This report examines two concerning trends: the increasing use of fines and fees to fund the criminal legal system, and functions of that system being outsourced to private companies who profit from the criminal legal system.
To assess racial disparities in police interactions with the public, researchers compiled and analyzed a dataset detailing nearly 100 million municipal and state patrol traffic stops conducted in dozens of jurisdictions across the country.
Petitioner used life insurance proceeds to purchase a Land Rover for $41,558.30. He used the vehicle to transport heroin worth a total of $385. He was arrested and his vehicle was seized. Petitioner argued that the forfeiture was excessive in violation of the Eight Amendment’s excessive fines clause.
This policy brief from the Prison Policy Initiative provides an overview of prison and jail phone call fees and makes several recommendations to reform them.
This law review article argues that fines and fees reformers’ emphasis on instituting ability-to-pay determinations without any reductions in racially discriminatory ticketing may cause more harm than good. In particular, the author articulates a concern that ability-to-pay determinations risk legitimizing the existing system of monetary sanctions and entrenching damages inflicted upon people deemed ‘able to pay.’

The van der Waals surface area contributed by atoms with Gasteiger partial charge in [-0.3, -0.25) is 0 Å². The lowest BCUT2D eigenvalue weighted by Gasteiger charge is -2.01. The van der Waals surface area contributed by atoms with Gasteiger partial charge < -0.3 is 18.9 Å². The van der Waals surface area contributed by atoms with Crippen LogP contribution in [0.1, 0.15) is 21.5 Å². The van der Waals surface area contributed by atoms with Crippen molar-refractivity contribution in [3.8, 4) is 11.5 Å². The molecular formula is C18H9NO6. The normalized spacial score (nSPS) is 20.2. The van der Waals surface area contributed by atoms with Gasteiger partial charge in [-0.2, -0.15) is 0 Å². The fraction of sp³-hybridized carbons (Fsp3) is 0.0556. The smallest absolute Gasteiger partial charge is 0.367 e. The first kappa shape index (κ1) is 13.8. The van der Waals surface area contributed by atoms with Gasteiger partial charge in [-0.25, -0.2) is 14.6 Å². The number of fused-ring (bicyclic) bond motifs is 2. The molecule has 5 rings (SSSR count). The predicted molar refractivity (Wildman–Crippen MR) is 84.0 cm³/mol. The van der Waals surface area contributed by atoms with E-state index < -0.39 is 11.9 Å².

The Campaign for Prison Phone Justice maintains a website tracking the cost of phone calls from prisons in all U.S. states as well as the sum of kickbacks that families of incarcerated people have paid to relevant corrections agencies nationwide.
The authors’ completed model predicts that when a local government is experiencing a fiscal crisis, local police departments will increase arrests for “offenses that carry fines or the opportunity to forfeit assets.”
Conditions for individuals on parole have grown more stringent with the addition of electronic monitoring. Electronic monitoring is seen as an alternative form of incarceration, but the deprivation of liberty …
FFJC Co-Director Joanna Weiss participated in a Smart on Crime Innovations Conference panel about eliminating “user fees” in the justice system.
The American Bar Association developed ten guidelines to ensure that fines and fees do not punish people disproportionately for their poverty.